Meh-rigold kitchen & Brauhaus Schmitz
A few weeks ago, I met up with the lovely buttertart and her hubster for two dinners in your fair city.
I was very excited about Marigold Kitchen, having seen several pictures of the food on their facebook page & having read the rave reviews on both CH and Yelp.
Well, there's something to be said about expectations. They influence pretty much any experience -- both good and bad.
Our meal at MK was way less "modernist" than I had expected it, for starters. I also thought that it was awkward to be served a few of the dishes family-style when the portions were meagre, to say the least (and I'm not a big eater per se).
One example would be the very first course, a "shrimp puff ceviche with avocado cloud" -- which basically was a few puffy shrimp chips and a glorified, very light guacamole. The amount of food in this case was ok, but it was just nothing special flavor or texturewise.
The "charcuterie plate with rillette, speck and mangalitsa" was served on a black slate. The portion was comically small (we were FOUR people, folks). Besides the pathetically tiny piles of charcuterie, there was a very good rillette, some sweet jam or chutney I didn't care for, and about a half a teaspoon-sized "pile" of braised mustard seeds. This might have been ok for a couple, but for four, this was a joke.
The liquid chestnut ravioli that followed was perhaps the most memorable dish of the evening, most of what came after that was just ok for me. The cheese plate was as minuscule as the charcuterie plate. Huh.
We never received the macarons after our dessert, which perhaps might have been b/c the waiter, who was giving off an increasingly strange vibe (we kept joking amongst us about what, exactly, he might be tripping on).
He asked us at some point -- we had glasses half full of wine and were still finishing our desserts - whether we would like a cab. I understood this to be a general question given where we were in our meal, but instead, he showed up very shortly thereafter to tell us the cab had arrived. WTF? So we were pretty much rushed out the door while the restaurant still had several tables with people.
Really not the kind of treatment I would expect for the price. Bummer. Won't be back.
Saturday at Brauhaus Schmitz was fun -- the draft list really is fantastic, and we thoroughly enjoyed the deep-fried pig tails appetizer. I've been thinking about those scrumptious mofos ever since.
The beet carpaccio was meh, the sauerkraut croquettes were very heavy and a very large portion, considering they were meant to be an app.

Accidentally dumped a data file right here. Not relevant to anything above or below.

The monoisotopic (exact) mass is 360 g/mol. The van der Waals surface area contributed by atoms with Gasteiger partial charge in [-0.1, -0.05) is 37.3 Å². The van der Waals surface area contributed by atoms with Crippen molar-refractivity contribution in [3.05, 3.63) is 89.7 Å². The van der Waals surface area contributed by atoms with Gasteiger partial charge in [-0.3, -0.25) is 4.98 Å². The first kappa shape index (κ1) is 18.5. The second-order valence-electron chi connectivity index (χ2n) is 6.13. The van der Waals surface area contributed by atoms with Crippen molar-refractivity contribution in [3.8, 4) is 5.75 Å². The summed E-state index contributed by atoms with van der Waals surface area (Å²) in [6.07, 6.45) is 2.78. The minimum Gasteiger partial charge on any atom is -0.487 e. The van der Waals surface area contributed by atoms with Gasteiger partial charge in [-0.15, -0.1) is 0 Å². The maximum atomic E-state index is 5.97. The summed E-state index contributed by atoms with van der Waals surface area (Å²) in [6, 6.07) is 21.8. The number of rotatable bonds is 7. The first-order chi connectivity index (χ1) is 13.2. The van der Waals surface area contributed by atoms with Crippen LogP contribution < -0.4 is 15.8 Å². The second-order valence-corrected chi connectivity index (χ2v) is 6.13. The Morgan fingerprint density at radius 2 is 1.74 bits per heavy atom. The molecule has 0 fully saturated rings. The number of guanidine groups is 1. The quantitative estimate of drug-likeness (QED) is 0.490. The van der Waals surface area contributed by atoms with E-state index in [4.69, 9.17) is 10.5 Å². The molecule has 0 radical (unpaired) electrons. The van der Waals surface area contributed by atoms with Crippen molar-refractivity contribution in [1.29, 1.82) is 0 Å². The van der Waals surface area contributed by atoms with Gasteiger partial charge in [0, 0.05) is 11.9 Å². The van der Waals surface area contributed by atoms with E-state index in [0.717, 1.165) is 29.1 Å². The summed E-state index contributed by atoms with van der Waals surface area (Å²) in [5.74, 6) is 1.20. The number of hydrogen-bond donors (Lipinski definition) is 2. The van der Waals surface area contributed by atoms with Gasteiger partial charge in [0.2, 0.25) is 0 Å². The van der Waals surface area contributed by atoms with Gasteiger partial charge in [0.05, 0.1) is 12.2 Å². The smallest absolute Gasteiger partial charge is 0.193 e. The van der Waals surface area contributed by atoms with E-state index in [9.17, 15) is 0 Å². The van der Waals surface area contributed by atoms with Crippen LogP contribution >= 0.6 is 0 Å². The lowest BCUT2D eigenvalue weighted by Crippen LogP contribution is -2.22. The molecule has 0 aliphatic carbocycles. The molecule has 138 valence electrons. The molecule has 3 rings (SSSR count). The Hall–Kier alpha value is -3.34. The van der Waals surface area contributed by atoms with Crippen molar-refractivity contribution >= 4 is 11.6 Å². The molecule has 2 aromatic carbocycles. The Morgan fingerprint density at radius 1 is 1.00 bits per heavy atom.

I went for the Wiener Schnitzel, which was tiny. In this rare instance I was relieved, as I was stuffed from the appetizers... but if you served that measly cutlet to any serious Austrian or German, they'd punch you in the face. Like, hard.
Besides that, it was under-fried, too thick & overall not very flavorful. Meh. The home fried potatoes were the highlight on my plate.
My man had the pork knuckle with sauerkraut and an herb dumpling. The knuckle was fab, but massive (of course!), so we all did our best to help him finish. The sauerkraut was great.
I'd definitely go back just for the beer list & pig tails alone, but if this is the best German food Philly has to offer, I'll stick to other cuisines next time around.
Uh-oh. This is now our second agreement after Zahav -- call the Philly phood police!!
The waiter was hilariously strange: he served every dish with a flourish and an explanation that inevitably ended with him saying "mmmmmkay?" I shouldn't make fun of it, I know, as it may just be his.... style?
But I was reminded of Mr. Mackey the entire time and that made it hard to focus on the food, lackluster as it was.
ETA: You know this means I will more closely follow your suggestions for Philly '-)
I also enjoyed the schnitzel, which I had with German potato salad that bore very little resemblance to any I had had before and was just passable -- I was eyeing lingua"s fried spuds and wishing I had ordered them) and sauerkraut. The aforementioned hubster had 2 kinds of sausage, which he liked a lot, with sauerkraut and red cabbage (going for the cruciferous vegetable eating award, it would seem). We sort of shared a really sweet custard/zabaglione with a pleasant crumble on top, which also bore no resemblance to any German dessert I had ever had, and was new to lingua as well. A pleasant meal (especially after the bachelor party left).
I have only enjoyed the restaurant in the middle of the afternoon.. when its quiet.The food is top notch for what it is. The foie gras liverwurst is very good, as is the flamenkuchen. And when they do specials, and special dinners the food can be very very good. It is the best german restaurant in the greater Philadelphia area, but frankly there is not much competition.
It is a shame that the US only knows Bavarian cuisine and thinks that's German food.. there is such a wide variety of food we never get to see in this country, yet every restaurant falls into the stereotype of beer and brats as being German food.